Staff Pick: Devotion by Adam Makos

How far would you go to help a friend? Have you ever had a friend that was so close to you that you would put your own life on the line to save theirs? Most of us will never have to make that kind of decision. Devotion by Adam Makos is about two comrades-in-arms whose bond was so strong that even the worst adversity couldn’t pull them apart. Equal parts inspiring and tragic; their story is one of the most compelling I’ve listened to this year.

"Ensign Jesse L. Brown" by Official U.S. Navy Photograph, now in the collections of the National Archives. - Photo #: 80-G-708014 from [1]. Licensed under Public Domain via Commons -

Ensign Jesse L. Brown

Ensign Jesse L. Brown and Lieutenant Thomas “Tom” Hudner couldn’t have been more different. Jesse Brown, an African American sharecropper’s son, had a hard childhood. Growing up in poverty, he also had to deal with segregation and prejudice in post-World War II Mississippi. Brown overcame these obstacles through hard work and dedication, finishing as the salutatorian in his class and graduating from Ohio State and the Naval ROTC officers training program. Tom Hudner, on the other hand, came from a wealthy New England family, and even turned down admission to Harvard University to attend the United States Naval Academy. One man came from the country, and the other from country clubs, but both men loved flying. It was Naval Aviation that would bring these two very different men together as brothers-in-arms.,_Jr.#/media/File:Thomas_J_Hudner_1950.jpg

Lieutenant Thomas J. Hudner

After graduating college and undergoing rigorous training, Jesse Brown became the first African American Naval Aviator in the United States Navy. Brown flew with Tom Hudner in an attack squadron based aboard the USS Leyte, training in the Mediterranean before the outbreak of the Korean War. When the conflict erupted, the Leyte steamed halfway across the world to Korea, and Brown and Hudner’s squadron began engaged in bombing missions in North Korea in support of UN forces on the ground, primarily US Marines.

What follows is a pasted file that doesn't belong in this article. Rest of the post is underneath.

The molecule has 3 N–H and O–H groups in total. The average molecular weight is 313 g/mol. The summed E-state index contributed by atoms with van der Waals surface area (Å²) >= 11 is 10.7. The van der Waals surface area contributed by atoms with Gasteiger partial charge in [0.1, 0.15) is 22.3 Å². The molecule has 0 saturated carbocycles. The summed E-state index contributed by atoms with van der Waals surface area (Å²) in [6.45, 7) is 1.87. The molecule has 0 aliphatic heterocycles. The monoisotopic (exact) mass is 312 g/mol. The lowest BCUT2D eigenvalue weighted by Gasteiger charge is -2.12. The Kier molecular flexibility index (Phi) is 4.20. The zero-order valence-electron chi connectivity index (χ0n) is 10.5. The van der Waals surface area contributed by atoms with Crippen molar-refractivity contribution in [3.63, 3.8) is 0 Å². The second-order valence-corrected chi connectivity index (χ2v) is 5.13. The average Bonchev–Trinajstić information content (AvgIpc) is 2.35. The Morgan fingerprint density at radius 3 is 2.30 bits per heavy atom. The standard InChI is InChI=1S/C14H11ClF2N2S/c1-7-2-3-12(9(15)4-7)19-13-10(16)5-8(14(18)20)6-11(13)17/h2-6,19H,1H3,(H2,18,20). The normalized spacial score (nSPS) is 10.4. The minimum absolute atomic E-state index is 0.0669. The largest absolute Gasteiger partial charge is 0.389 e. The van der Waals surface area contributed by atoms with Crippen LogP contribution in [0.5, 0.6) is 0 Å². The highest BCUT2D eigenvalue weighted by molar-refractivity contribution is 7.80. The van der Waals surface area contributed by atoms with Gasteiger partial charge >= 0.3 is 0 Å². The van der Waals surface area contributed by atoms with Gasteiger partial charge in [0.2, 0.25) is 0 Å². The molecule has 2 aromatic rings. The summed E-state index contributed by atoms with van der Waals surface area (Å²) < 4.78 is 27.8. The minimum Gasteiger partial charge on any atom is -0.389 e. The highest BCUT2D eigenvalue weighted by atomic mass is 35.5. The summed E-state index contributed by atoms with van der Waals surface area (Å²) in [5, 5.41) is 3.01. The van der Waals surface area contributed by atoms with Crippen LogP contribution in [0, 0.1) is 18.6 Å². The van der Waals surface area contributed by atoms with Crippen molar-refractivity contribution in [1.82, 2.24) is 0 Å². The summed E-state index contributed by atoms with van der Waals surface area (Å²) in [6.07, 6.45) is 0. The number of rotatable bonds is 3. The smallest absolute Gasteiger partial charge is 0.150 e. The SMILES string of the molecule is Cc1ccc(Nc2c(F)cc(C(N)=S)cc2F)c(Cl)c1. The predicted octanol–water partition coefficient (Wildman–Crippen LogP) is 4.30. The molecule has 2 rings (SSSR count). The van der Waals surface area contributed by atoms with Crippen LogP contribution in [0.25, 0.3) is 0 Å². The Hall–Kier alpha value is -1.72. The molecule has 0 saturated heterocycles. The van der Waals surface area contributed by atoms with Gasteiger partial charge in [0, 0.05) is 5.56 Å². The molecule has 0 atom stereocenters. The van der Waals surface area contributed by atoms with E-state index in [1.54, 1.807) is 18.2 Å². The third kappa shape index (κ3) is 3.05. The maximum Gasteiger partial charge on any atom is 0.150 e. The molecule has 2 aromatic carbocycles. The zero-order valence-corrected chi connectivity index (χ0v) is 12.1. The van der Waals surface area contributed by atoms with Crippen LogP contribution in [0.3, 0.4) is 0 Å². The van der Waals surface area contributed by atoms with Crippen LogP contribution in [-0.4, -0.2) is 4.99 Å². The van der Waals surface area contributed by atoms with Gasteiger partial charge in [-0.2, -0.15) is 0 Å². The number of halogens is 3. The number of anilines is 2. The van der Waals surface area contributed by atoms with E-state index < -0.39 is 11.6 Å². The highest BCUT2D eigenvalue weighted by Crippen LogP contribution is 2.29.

"Vought F4U Corsair (USMC)" by Gerry Metzler - Licensed under CC BY-SA 2.0 via Commons -

An F4U Corsair, similar to the aircraft flown by Jesse L. Brown and Tom Hudner

During a mission to support Marines fighting in the infamous Battle of Chosin Reservoir, Jesse Brown’s aircraft was hit by ground fire and began to lose fuel. The F4U Corsair Brown was flying didn’t have an ejector seat – his only option was to attempt a crash landing before completely losing control. Upon landing, Brown’s body was pinned in his aircraft, making escape impossible without help. Tom Hudner, Brown’s wingman, circled above the wrecked aircraft along with their squadron-mates, radioing for assistance and making sure the area was clear of hostile forces. When it was clear that Brown could not rescue himself from his aircraft, Hudner intentionally crashed his own Corsair and ran to Brown’s side to help. He wouldn’t fly away to safety while his wingman was defenseless on the ground. Devotion is at its finest when depicting Tom Hudner’s courageous rescue attempt. As a listener, you feel like you were on the barren, snowy Korean mountain alongside Jesse Brown and Tom Hudner.

I won’t spoil the ending of Devotion, but I think the decorations of both men speak for themselves. Tom Hudner received the Medal of Honor for his actions, the highest honor given out by the military. Ensign Jesse L. Brown received the Distinguished Flying Cross, and the Navy later named the frigate U.S.S. Jesse L Brown (FF-1089) in his honor. When the ship was commissioned in 1973, Tom Hudner was there to give the dedication speech. I truly enjoyed Devotion because it’s not a story about war with lines drawn across maps and long asides about global politics. It’s a story about two men who became friends through shared experiences and fought side-by-side despite so many personal differences. I hope you’ll find their devotion to each other as powerful as I did.